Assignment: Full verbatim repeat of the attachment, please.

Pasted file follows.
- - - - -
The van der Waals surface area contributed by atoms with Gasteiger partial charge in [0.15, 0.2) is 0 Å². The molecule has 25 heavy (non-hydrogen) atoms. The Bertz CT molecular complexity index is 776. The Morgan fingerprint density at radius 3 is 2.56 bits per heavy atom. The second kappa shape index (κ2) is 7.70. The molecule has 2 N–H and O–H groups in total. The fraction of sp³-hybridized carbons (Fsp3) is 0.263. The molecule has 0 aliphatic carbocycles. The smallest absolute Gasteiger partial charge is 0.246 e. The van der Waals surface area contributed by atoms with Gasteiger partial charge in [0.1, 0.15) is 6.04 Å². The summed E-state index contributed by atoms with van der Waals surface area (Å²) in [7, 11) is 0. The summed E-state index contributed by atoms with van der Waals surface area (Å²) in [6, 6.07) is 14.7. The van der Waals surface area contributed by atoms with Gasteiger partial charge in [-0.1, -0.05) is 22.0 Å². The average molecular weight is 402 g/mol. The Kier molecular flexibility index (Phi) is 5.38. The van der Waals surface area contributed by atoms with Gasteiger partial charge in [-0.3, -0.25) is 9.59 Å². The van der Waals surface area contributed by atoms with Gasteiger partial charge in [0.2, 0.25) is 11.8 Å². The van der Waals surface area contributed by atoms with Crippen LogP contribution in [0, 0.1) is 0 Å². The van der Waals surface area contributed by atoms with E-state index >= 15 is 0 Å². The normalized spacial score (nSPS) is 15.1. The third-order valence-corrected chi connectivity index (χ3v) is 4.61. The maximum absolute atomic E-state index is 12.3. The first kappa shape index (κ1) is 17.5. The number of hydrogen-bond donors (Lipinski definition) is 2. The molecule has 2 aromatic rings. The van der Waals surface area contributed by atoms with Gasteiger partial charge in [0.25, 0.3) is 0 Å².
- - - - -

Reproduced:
The van der Waals surface area contributed by atoms with Gasteiger partial charge in [0.15, 0.2) is 0 Å². The molecule has 25 heavy (non-hydrogen) atoms. The Bertz CT molecular complexity index is 776. The Morgan fingerprint density at radius 3 is 2.56 bits per heavy atom. The second kappa shape index (κ2) is 7.70. The molecule has 2 N–H and O–H groups in total. The fraction of sp³-hybridized carbons (Fsp3) is 0.263. The molecule has 0 aliphatic carbocycles. The smallest absolute Gasteiger partial charge is 0.246 e. The van der Waals surface area contributed by atoms with Gasteiger partial charge in [0.1, 0.15) is 6.04 Å². The summed E-state index contributed by atoms with van der Waals surface area (Å²) in [7, 11) is 0. The summed E-state index contributed by atoms with van der Waals surface area (Å²) in [6, 6.07) is 14.7. The van der Waals surface area contributed by atoms with Gasteiger partial charge in [-0.1, -0.05) is 22.0 Å². The average molecular weight is 402 g/mol. The Kier molecular flexibility index (Phi) is 5.38. The van der Waals surface area contributed by atoms with Gasteiger partial charge in [-0.3, -0.25) is 9.59 Å². The van der Waals surface area contributed by atoms with Gasteiger partial charge in [0.2, 0.25) is 11.8 Å². The van der Waals surface area contributed by atoms with Crippen LogP contribution in [0, 0.1) is 0 Å². The van der Waals surface area contributed by atoms with E-state index >= 15 is 0 Å². The normalized spacial score (nSPS) is 15.1. The third-order valence-corrected chi connectivity index (χ3v) is 4.61. The maximum absolute atomic E-state index is 12.3. The first kappa shape index (κ1) is 17.5. The number of hydrogen-bond donors (Lipinski definition) is 2. The molecule has 2 aromatic rings. The van der Waals surface area contributed by atoms with Gasteiger partial charge in [0.25, 0.3) is 0 Å².